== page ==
Tobacco Free Florida is encouraging smokeless tobacco users to set a quit date and create a personalized quit plan during Through with Chew Week. Through with Chew Week is February 18th to the 24th. It is aimed to raise awareness about the dangers of smokeless tobacco use (chew, dip and snus) and the many effective resources available to quit, including Tobacco Free Florida’s free Quit Your Way tools and services.
“Most smokeless tobacco users do not realize that chew, dip, and snus are not a safe alternative to smoking. Smokeless tobacco products contain cancer causing chemicals. Repeated use of smokeless tobacco can have detrimental effects on a person’s health. That is why Through with Chew Week is so important to help bring awareness about how impactful smokeless tobacco can be on your health,” said Nina Garcia, Tobacco Prevention Program Manager at the Florida Department of Health in Collier County (DOH-Collier).
Smokeless tobacco is not harmless and can lead to nicotine addiction.1 Smokeless tobacco causes cancer of the mouth, throat, and pancreas, as well as increased risk of death from heart disease or stroke.2,3 In fact, smokeless tobacco users have an 80 percent higher risk of oral cancer and a 60 percent higher risk of esophageal cancer and pancreatic cancer compared to non-users.4
Students Working Against Tobacco (SWAT) events will be taking place during Through with Chew Week in Collier County, which includes a cleanup of the SWAT adopted canal in Golden Gate. Posters will also be displayed in middle and high schools to educate students on the facts about smokeless tobacco products.
While smokeless tobacco use among Florida youth (ages 11-17) has decreased throughout the years, many rural communities have significantly higher prevalence rates. The current youth smokeless tobacco rates in some of Florida’s rural communities are two to four times higher than the state average.5
The 2016 Florida Youth Tobacco Survey (FYTS) revealed that 16.3 percent of youth aged 11-17 have tried smokeless tobacco, cigarettes, or cigars in Collier County. Collier County is fortunate that the youth smoking rate is not as high as the state average of 18.5 percent. Although Collier County’s youth smoking rate is not as high as the state average, there is a continual need to educate Collier County’s youth population on the health effects of smokeless tobacco like traditional inhaled tobacco products. By working together, the community can help decrease the rates of youth smokeless tobacco use in Collier County.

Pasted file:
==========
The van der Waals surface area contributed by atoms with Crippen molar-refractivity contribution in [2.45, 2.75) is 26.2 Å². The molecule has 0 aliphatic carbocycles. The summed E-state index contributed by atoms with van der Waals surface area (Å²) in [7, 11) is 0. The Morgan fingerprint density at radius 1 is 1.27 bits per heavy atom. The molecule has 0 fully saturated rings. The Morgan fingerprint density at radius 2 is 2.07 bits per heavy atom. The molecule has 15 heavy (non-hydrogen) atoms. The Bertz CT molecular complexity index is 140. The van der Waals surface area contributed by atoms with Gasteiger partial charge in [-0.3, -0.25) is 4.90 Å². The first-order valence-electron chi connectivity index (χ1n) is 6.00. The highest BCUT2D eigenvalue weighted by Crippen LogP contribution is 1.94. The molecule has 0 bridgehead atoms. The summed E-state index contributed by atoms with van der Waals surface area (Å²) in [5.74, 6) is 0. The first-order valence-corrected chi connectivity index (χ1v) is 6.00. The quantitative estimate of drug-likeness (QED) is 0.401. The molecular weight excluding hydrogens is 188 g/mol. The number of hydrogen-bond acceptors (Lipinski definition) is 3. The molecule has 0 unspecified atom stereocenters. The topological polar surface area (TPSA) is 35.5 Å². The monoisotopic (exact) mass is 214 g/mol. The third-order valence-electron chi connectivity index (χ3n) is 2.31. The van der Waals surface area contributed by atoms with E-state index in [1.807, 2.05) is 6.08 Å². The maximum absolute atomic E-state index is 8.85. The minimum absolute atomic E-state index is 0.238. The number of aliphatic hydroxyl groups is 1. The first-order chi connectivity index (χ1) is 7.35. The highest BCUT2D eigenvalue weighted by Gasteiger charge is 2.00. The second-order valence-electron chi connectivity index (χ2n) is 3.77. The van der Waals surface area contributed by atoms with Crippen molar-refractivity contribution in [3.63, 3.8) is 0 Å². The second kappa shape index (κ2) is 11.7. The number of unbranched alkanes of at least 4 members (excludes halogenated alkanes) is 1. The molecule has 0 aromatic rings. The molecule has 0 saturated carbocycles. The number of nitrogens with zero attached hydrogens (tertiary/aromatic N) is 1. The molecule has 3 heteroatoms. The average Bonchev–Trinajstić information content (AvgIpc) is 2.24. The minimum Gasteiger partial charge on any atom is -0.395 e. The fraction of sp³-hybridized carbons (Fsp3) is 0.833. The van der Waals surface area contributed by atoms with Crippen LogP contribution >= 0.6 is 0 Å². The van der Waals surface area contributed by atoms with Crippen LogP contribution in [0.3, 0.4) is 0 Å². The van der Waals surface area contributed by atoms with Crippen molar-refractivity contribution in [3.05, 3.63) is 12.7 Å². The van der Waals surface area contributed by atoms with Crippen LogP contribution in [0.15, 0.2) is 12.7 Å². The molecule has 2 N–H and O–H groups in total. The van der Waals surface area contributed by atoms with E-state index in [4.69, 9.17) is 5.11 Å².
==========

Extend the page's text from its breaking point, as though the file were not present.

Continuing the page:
Tobacco Free Florida offers free tools and services for Floridians looking to quit any form of tobacco, including smokeless. Those looking to quit can call 1-877-U-CAN-NOW (1-877-822-6669) or visit www.tobaccofreeflorida.com/quityourway.
About the Florida Department of Health
The department, nationally accredited by the Public Health Accreditation Board, works to protect, promote and improve the health of all people in Florida through integrated state, county and community efforts.
Follow us on Twitter at @HealthyFla and on Facebook. For more information about the Florida Department of Health please visit www.FloridaHealth.gov.
About Tobacco Free Florida
The department’s Tobacco Free Florida campaign is a statewide cessation and prevention campaign funded by Florida’s tobacco settlement fund. Since the program began in 2007, more than 212,000 Floridians have successfully quit using one of Tobacco Free Florida’s free tools and services. There are now approximately 451,000 fewer adult smokers in Florida than there was 10 years ago, and the state has saved $17.7 billion in health care costs.6 To learn more about Tobacco Free Florida’s Quit Your Way services, visit www.tobaccofreeflorida.com or follow the campaign on Facebook at www.facebook.com/
TobaccoFreeFlorida or on Twitter at www.twitter.com/tobaccofreefla.
1 Cancer Prevention & Early Detection Facts and Figures 2010.
2 World Health Organization. IARC Monographs on the Evaluation of Carcinogenic Risks to Humans. Volume 89: Smokeless Tobacco and Some Tobacco-Specific N-Nitrosamines. Lyon (France): World Health Organization, International Agency for Research on Cancer, 2007 [accessed 2018 Oct 18].
3 Piano MR, Benowitz NL, Fitzgerald GA, Corbridge S, Heath J, Hahn E, et al. Impact of Smokeless Tobacco Products on Cardiovascular Disease: Implications for Policy, Prevention, and Treatment: A Policy Statement from the American Heart Association. Circulation 2010;122(15):1520–44.
4 Boffetta, P, et al., “Smokeless tobacco and cancer,” The Lancet 9:667-675, 2008.
5 Florida Youth Tobacco Survey (FYTS), Florida Department of Health, Bureau of Epidemiology, 2018.